These old ladies will rock your face off
At some point in our lives we’ve all thought about what it would be like to be in a rock band. You’d huddle backstage, maybe say a prayer or chant good morals with your friends before picking up your guitar and taking the stage to play in front of a cheering audience. It’s a thought that, for many, probably didn’t make it past the comfort of singing alone in the shower, but for these Moms it’s a dream they’ve turned into a reality.
Dorothy, Sandy, Debbie, and Kay are Your Mom, like you’ve never seen before. The foursome began their journey together while taking group music lessons from local musician, David Hinson.
“You think you’re just going for lessons and then you find out you’re going to be in a band with other people, and for some people I think that’s scary,” said Dorothy, lead bassist for Your Mom. “But David [Hinson] has this wonderful philosophy that he wants to teach people how to play instruments, be in a band, and actually learn how to have band practice.”
Some of the Moms are skilled musicians learning other instruments, one is checking off an item on her bucket list, but for all of them, this was their first time being in an all female band. Little did they know, that was only the beginning.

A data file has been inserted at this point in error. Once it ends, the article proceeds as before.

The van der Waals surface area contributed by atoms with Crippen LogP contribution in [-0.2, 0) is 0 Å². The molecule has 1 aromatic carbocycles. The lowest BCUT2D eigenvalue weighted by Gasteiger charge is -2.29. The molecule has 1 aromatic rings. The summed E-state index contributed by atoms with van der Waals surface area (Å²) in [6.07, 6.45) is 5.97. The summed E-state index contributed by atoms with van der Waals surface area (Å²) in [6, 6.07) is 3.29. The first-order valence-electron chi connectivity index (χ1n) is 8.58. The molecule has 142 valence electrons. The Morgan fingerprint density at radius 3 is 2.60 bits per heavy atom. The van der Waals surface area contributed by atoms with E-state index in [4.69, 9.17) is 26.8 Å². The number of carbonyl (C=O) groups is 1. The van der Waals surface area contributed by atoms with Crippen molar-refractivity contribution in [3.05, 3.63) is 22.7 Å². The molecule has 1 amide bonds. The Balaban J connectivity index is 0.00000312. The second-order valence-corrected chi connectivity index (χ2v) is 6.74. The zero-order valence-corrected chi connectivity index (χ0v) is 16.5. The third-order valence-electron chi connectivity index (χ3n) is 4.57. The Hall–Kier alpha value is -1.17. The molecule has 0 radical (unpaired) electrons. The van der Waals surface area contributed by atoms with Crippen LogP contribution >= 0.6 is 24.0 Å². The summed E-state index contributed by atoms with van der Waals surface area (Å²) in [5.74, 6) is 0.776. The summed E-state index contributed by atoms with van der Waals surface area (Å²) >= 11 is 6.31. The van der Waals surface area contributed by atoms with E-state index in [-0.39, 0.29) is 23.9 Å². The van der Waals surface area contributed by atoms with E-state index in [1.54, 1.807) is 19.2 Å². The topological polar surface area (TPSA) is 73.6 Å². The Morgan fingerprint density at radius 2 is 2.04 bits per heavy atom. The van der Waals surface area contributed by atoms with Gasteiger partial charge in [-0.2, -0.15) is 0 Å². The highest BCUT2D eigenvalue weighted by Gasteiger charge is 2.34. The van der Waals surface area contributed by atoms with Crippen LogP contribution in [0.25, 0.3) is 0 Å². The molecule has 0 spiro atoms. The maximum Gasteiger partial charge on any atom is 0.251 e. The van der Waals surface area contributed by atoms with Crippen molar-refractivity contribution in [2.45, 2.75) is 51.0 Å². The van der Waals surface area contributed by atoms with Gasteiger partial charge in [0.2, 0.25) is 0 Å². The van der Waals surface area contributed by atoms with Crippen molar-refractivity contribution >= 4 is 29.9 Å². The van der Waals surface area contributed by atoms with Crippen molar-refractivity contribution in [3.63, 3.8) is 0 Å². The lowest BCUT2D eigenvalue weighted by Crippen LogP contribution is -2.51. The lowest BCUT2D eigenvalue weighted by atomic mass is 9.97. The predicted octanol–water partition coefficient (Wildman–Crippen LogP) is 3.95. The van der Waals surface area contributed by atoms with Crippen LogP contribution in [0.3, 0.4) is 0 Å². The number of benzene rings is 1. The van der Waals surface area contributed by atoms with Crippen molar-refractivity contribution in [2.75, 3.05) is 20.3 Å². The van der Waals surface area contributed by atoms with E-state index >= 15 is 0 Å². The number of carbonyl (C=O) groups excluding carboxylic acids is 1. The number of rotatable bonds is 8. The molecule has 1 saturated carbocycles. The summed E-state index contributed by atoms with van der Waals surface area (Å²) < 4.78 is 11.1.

When Hinson proposed the band play punk music, a simple, “Nope,” was all that Sandy, the bands rhythm guitarist, had to say until he started to play the music he had in mind.
“I hear [the songs] and I think, oh god no please don’t make me play that. But we start playing and it’s fun. It’s really fun,” said Sandy.
From the likes of the Ramones to Cheap Trick, Your Mom covers everything across the punk spectrum based on what they all like to jam to and what they can put their own spin on.
“We do a lot of covers, but they are obscure covers and we give them the kiss of Your Mom,” said Dorothy.
Since banding together and nailing down songs like Joan Jett’s “Bad Reputation,” Your Mom has started writing their own punk originals with the help of Hinson. Dorothy said the process has been a really great experience for them, “Dave [Hinson] comes in with a riff usually and a concept and we just start spewing things out.”
Playing shows and stepping out into the Baton Rouge music scene as an all female band has really boosted their confidence. Dorothy said in the beginning they were seen as a novelty, but now they just kill it.
“And we’re probably the only old lady band, which I think makes a statement. Damn it, we’re not dead yet,” said Sandy.